Benitez may have made time to watch as many of his new charges in action for their nations as possible over the weekend, including seeing Cristiano Ronaldo notch his third hat trick in as many matches, but his personal visit to see Bale not only on the pitch but before the match in the Wales camp was telling.

Former Liverpool defender Jamie Carragher revealed his former coach did the same before taking control at Anfield and the move rubbed off well on him, Steven Gerrard and Michael Owen -- three pillars of the team at the time. Perez and Madrid fans will hope Benitez's visit to see Bale will have a similar positive impact for the forthcoming campaign. It certainly made an immediate impression.

Benitez will have noted how Bale was given a role without limits for his country and how the team made him the central figure of their attacks -- with success to match. That same freedom may not be offered to him at the Bernabeu, especially with a much stronger squad around him including a certain 61-goal Ronaldo, but it should help free him from a role out on the right that he has not complained about publicly but that has not suited him for the most part.

Gareth Bale will be expected to flourish in his third season at Real Madrid under the tutelage of new manager Rafa Benitez.

Ancelotti's favoured 4-3-3 is set to be scrapped for a 4-2-3-1 lineup under the Spaniard, and that could result in a starting role out on the left or further in the centre for the 25-year-old. Indeed, Benitez's desire for rotations could see Bale play across the attack, including the No. 9 role, and that could help him and the team. Plenty will depend on Ronaldo's desire, or lack of it, to play centrally, but the indications are that Benitez will give more weight to the Welshman.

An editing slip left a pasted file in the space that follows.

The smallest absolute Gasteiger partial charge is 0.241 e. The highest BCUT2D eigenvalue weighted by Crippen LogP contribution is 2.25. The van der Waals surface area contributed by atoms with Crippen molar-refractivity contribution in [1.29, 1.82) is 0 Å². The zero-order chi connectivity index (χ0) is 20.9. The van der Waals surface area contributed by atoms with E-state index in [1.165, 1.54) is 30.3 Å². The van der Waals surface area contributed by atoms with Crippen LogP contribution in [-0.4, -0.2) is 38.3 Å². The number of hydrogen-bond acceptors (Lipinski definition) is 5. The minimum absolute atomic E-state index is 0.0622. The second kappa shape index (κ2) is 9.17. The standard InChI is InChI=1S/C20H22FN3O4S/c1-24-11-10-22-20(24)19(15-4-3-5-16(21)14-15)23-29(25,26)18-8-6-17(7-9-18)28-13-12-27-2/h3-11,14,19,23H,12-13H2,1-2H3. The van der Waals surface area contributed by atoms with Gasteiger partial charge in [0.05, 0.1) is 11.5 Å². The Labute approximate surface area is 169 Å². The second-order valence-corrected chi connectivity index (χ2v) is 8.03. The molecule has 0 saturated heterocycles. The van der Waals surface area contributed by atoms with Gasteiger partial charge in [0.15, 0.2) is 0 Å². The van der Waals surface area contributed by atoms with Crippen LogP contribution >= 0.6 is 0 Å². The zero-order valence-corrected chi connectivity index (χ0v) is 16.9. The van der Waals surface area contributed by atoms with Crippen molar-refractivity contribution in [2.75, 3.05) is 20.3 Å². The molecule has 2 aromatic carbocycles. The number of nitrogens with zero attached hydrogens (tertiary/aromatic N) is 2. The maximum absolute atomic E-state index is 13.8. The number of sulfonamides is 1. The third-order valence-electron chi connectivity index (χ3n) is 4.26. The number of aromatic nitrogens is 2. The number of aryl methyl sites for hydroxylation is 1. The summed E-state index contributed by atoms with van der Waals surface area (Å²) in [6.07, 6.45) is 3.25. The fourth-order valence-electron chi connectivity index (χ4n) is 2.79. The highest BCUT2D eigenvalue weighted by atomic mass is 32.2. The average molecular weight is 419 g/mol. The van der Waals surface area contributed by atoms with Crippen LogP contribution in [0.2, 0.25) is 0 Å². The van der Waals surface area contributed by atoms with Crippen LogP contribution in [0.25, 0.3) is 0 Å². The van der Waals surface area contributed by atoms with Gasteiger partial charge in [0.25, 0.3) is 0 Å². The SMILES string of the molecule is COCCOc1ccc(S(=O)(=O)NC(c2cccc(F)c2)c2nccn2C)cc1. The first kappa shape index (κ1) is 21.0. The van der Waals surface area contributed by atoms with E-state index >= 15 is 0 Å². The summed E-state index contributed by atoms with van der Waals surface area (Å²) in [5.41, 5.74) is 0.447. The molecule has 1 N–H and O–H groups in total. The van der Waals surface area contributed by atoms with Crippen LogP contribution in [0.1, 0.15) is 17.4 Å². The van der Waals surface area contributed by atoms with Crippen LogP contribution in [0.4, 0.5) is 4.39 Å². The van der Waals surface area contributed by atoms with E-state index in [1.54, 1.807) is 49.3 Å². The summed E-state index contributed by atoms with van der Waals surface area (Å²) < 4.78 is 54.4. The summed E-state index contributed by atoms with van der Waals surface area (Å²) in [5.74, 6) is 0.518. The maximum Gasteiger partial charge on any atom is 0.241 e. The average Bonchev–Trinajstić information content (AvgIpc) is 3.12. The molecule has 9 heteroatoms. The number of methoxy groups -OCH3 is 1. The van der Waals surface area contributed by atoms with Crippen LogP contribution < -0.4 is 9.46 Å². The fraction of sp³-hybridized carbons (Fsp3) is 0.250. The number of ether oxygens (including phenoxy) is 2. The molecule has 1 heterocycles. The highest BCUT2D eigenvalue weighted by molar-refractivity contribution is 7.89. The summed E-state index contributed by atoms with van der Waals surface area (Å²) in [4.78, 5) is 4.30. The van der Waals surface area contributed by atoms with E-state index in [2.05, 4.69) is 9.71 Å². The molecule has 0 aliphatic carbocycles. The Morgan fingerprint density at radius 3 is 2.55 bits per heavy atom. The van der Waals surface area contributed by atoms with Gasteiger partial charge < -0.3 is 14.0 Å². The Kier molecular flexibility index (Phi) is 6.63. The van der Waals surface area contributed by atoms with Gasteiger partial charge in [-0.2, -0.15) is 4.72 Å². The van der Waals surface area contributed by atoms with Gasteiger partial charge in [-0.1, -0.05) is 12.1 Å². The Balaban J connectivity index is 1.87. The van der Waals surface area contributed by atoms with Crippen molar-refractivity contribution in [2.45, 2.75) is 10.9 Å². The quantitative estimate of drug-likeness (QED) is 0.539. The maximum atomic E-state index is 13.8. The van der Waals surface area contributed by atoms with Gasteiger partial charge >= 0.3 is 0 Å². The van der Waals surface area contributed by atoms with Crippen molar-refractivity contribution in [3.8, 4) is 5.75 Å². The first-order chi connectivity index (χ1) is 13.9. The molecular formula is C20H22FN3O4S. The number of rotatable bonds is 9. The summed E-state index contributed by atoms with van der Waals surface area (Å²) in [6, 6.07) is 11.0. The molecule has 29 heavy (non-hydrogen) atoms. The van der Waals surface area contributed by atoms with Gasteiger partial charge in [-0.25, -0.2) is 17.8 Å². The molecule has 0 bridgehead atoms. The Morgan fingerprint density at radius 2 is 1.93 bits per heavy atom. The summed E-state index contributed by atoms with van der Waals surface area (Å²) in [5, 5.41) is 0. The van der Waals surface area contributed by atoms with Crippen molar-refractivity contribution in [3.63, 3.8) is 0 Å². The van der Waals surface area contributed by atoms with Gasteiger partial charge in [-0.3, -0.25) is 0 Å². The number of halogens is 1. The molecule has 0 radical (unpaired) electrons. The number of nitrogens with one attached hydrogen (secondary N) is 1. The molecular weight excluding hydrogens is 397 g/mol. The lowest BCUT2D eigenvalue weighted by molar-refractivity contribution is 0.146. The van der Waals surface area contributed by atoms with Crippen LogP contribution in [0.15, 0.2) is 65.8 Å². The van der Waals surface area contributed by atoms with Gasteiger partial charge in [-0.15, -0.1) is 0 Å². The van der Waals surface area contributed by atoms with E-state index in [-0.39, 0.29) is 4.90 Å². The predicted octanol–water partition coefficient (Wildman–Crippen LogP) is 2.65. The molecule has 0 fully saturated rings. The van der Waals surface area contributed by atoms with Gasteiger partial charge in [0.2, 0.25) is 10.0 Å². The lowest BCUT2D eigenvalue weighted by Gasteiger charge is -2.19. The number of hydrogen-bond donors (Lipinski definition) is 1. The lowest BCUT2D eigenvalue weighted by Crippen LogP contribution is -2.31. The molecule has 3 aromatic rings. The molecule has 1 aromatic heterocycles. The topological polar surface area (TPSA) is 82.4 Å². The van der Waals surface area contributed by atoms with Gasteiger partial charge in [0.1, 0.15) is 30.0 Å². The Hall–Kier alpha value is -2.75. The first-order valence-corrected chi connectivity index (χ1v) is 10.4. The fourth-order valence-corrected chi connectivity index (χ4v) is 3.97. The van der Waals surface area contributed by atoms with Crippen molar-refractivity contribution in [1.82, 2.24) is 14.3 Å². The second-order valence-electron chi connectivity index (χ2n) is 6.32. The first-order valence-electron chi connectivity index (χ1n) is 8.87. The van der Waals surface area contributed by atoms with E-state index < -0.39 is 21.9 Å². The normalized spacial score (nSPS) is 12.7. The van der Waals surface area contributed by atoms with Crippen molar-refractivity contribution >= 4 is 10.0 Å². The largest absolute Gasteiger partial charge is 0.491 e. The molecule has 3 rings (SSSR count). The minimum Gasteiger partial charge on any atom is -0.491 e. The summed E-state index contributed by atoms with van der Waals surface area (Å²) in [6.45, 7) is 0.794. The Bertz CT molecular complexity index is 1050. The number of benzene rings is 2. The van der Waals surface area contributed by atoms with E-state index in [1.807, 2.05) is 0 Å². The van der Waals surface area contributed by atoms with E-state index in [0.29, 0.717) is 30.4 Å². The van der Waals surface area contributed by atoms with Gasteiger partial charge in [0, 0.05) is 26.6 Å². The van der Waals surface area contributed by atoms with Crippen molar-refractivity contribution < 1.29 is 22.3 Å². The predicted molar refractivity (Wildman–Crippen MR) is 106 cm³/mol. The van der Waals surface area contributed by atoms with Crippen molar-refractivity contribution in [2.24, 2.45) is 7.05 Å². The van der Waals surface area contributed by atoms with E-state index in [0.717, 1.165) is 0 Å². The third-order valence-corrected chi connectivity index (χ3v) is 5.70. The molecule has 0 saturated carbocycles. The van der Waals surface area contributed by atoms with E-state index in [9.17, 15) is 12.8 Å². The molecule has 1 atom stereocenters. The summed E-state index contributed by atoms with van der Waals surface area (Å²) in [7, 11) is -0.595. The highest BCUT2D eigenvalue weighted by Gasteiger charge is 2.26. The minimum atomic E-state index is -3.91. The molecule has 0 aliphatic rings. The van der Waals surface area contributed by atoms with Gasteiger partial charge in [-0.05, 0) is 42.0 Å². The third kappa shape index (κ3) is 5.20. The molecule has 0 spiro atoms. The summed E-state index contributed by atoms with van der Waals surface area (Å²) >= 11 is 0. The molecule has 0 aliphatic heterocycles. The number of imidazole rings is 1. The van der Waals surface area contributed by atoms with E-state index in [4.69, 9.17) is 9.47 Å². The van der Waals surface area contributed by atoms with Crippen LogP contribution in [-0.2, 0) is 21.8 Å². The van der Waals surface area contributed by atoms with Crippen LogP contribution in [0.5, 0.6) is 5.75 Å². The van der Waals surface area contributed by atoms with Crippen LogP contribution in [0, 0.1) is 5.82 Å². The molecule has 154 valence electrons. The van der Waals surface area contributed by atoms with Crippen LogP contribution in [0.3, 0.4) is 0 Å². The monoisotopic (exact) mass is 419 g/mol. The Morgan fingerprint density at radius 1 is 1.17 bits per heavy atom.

Bale's recuperation will be a subplot to the ultimate aim of winning everything Madrid compete for this season, but it is not an entirely new role for Benitez. During his short stint at Chelsea, owner Roman Abramovich took the failing form of Fernando Torres into account when making Benitez an unpopular appointment at Stamford Bridge. Torres was another big-money signing struggling, albeit at a more alarming level than Bale, and Benitez at least lifted him from the disastrous levels he had encountered on swapping Liverpool for London.

Benitez's task will not only be to get Bale feeling comfortable in a position on the pitch, but it will be to get his teammates to fully trust him and to get him more integral in the squad both on and off the pitch. The Welshman has been too reliant on his old Spurs teammate Luka Modric in the past, and it was no coincidence that Bale struggled this term with the Croatian on the sidelines through injury for a vast period of the campaign.

As a player, Bale is expected to get more one-on-one time with Benitez, and that too should only help. His new coach's attention to detail will not go unnoticed, and although it may not sit too popular with some, that detail should be perfect for a player who is striving desperately not to be a flash in the pan in the Spanish capital.

Bale, too, will need to put in his fair share of hard work. Benitez is expected to ask more of him defensively, as with the rest of the squad, and while players such as James Rodriguez and Isco succumbed to the team demands of Ancelotti, Bale often looked lackadaisical in his defensive duties. That aspect will have to improve and Benitez will try to get that out of him.

Next season will be a huge test for both Bale and Benitez, but if the new Madrid coach can get the best from the Welshman, and keep the harmony among his star names, silverware should not be absent come the end of it. With Bale possibly leading Wales in Euro 2016, the next campaign could define the Madrid man as more than just the most expensive player on the planet.

Nicholas Rigg writes about Real Madrid for ESPN FC and blogs about La Liga for The Independent. You can follow him on Twitter @nicholasrigg.